The Brattleboro Indictment Resolution: Is it legal nonsense?

Crossposted at Orange Satan.

On Tuesday March 4 voters in Brattleboro, VT will vote on a non-binding resolution calling for the following:

“Shall the Selectboard instruct the Town Attorney to draft indictments against President Bush and Vice President Cheney for crimes against our Constitution, and publish said indictment for consideration by other municipalities? And shall it be the law of the Town of Brattleboro that the Brattleboro Police, pursuant to the above-mentioned indictments, arrest and detain George Bush and Richard Cheney in Brattleboro if they are not duly impeached, and extradite them to other authorities that may reasonably contend to prosecute them.”

According to the organizers the resolution a largely symbolic gesture. One organizer wrote, “it was born simply out of the devastating realization that our Constitution and entire system of government were – and still are – under assault, and that such extraordinary circumstances sometimes call for extraordinary measures.” Now organizers claim the initiative now has real legal teeth. How legal is it?

Read below the fold.

Organizers claim the resolution, although symbolic, can have legal teeth provided it’s taken to the next level. The organizers I know are seeking legal help from Francis Boyle and Connecticut Green Party candidate Harold Burbank. Here’s their legal argument:

” Under a legal provision known as “Common Law Application,” municipalities have indisputable legal standing to apply laws against any alleged criminal who violates Federal law – which encompasses violating treaties, being party to war crimes, or engaging in any other criminal activities. We have also been assured that the language in the resolution is well suited for implementing this provision.

In short, we have the legal justification to call for a legal remedy, because the government cannot nullify the rights invested in its citizens to invoke Federal or international criminal law. Put another way, any town has the right to pass laws to address war crimes, or any other Federal crimes, and to indict the people alleged to have committed them.”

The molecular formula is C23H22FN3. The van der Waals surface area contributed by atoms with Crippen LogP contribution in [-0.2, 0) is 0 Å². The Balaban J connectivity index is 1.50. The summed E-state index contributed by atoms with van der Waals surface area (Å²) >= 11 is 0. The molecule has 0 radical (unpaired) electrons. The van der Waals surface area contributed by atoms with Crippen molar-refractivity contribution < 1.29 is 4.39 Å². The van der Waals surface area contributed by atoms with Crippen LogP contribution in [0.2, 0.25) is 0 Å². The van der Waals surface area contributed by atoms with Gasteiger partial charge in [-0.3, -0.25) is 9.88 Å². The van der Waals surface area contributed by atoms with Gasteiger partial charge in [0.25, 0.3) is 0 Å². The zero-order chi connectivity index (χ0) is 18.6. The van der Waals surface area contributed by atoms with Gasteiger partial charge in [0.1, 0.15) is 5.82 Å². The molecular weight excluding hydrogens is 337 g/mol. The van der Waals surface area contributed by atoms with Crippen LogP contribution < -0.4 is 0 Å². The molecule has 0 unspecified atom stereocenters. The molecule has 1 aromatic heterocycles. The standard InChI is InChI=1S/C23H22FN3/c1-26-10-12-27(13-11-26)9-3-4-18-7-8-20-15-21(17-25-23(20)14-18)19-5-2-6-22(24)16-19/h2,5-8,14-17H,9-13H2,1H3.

I have a hard time believing anything Francis Boyle advocates for and I’ve never heard of Harold Burbank until now. The fact he’s a Green Party candidate for Congress doesn’t help either. But the question I have to all of you is this:

How much legal standing does this resolution have as organizers have put forth?

(davidseth, are you out there?)

For any of you with extensive legal background, I’d like to hear what you have to say. I don’t think George W. Bush and Dick Cheney will ever be brought up on war crime charges. However, I’d like to see citizen activists efforts somewhere somehow make an impact. How else should we go about doing this? How can we still hold them accountable for assaulting our Constitution and system of government?

Let’s hear it.


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    • ctrenta on March 2, 2008 at 12:35 am
  1. of Brattleboro they might have a problem. Otherwise, not much to this.

    One question: exactly to whom should the Town of Brattleboro extradite these felons? The (non-binding) resolution says,

    extradite them to other authorities that may reasonably contend to prosecute them.

    Who are we talking about here? The Feds? The Hague?  Probably too vague to pass Constitutional muster.

    The resolution also suggests some interesting 10th Amendment issues related to just which unspecified rights are still reserved to the states and/or the people.

    But again, hypothetical legal issues aside, as a practical matter this resolution can’t really be taken too seriously – except, of course, as a fine statement of principles with which I, for one, wholly concur.

    • ctrenta on March 2, 2008 at 1:56 am

    Here’s the diary I quoted from.

    Let me know what you all think.

  2. I noticed my name in this essay.  How I managed to do that at El Point in Tulum, QR, Mexico, will be an essay when I return in mid-March.

    I still think the resolution is bull.  But I love love love that the locals in Brattleboro, People’s Republic of Vermont have found a way to express their collective outrage.  And I’m sure that this resolution will get more ink, right or wrong, legal or not, than anything else short of impeachment.

    Meanwhile, be well.  That I’m not writing or commenting does not mean anything more than that Internet from here is a huge hassle.  At this moment, the wireless I’m using is coming through the walls.  I don’t know from where.

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